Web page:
“Impulse, for one thing, and protest, for another,” he laughed, explaining that he and Hannah had always wanted to work with Ben, whose band, Ben Caplan and the Casual Smokers, is, like their company, based in Halifax, Nova Scotia.
“Moreover,” he added, “Ben’s music is deeply influenced by his Jewish background. Since Hannah was pregnant at the time—meaning that I was about to become the father of a Jewish child—I wanted a Jewish connection to form a subtext to the play we were going to write.
“Ben was as excited as I was. We both saw this as an opportunity to write something more than a concert or revue. We wanted to create a serious musical drama.”
Both saw theater as a means of political expression. And both were horrified by the Syrian crisis, and particularly by the fact that the refugees fleeing the war were being measured in terms of quotas and cost, rather than as human beings who had nowhere else to go.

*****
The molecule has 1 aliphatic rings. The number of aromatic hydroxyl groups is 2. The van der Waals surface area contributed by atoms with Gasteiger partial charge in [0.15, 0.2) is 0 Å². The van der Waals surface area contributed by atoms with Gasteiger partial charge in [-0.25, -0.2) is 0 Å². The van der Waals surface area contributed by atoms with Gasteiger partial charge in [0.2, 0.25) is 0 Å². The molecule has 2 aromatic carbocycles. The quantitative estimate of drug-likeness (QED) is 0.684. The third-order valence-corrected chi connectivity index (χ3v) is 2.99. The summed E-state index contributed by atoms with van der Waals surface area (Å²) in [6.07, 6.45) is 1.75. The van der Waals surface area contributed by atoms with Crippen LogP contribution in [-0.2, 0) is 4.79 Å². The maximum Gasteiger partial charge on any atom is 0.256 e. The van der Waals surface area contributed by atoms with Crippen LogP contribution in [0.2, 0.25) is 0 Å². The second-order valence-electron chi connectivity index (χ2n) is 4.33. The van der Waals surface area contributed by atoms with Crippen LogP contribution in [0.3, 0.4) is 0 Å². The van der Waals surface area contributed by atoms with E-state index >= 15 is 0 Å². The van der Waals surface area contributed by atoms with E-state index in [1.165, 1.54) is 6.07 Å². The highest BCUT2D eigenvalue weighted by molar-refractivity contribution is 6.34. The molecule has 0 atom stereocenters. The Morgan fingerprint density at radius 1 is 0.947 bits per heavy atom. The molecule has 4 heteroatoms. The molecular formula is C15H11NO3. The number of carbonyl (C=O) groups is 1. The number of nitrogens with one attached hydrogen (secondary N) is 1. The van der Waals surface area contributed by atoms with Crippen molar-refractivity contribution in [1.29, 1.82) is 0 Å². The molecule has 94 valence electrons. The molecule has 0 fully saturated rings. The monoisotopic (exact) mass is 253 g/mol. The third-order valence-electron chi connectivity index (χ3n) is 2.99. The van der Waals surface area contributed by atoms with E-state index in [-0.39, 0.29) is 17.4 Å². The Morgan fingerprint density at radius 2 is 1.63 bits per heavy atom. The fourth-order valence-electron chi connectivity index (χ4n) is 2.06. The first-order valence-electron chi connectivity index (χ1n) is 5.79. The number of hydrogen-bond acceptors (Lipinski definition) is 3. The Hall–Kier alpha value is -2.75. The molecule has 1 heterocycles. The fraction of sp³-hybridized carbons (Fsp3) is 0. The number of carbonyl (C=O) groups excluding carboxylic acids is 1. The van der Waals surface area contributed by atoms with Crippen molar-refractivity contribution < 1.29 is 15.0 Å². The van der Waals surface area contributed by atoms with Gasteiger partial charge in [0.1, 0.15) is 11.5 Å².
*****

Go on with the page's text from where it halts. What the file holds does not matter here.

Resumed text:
“And then we saw that terrible photo of the little boy—Alan Kurdi—who was found dead, washed up along the Turkish shore, trying, with his family, to escape the terrorism of Syria. And that was the genesis of our story.”
Hannah recognized the desperate flight to freedom as the same thing that had happened to her family when her great-grandparents met on the pier in Halifax in 1908. They were Jewish refugees from Eastern Europe, trying to get into Canada. Luckily, they were admitted. Others were not.
“We realized that 1908 was very similar to the world today. Islamophobia and antisemitism are the same,” Christian said.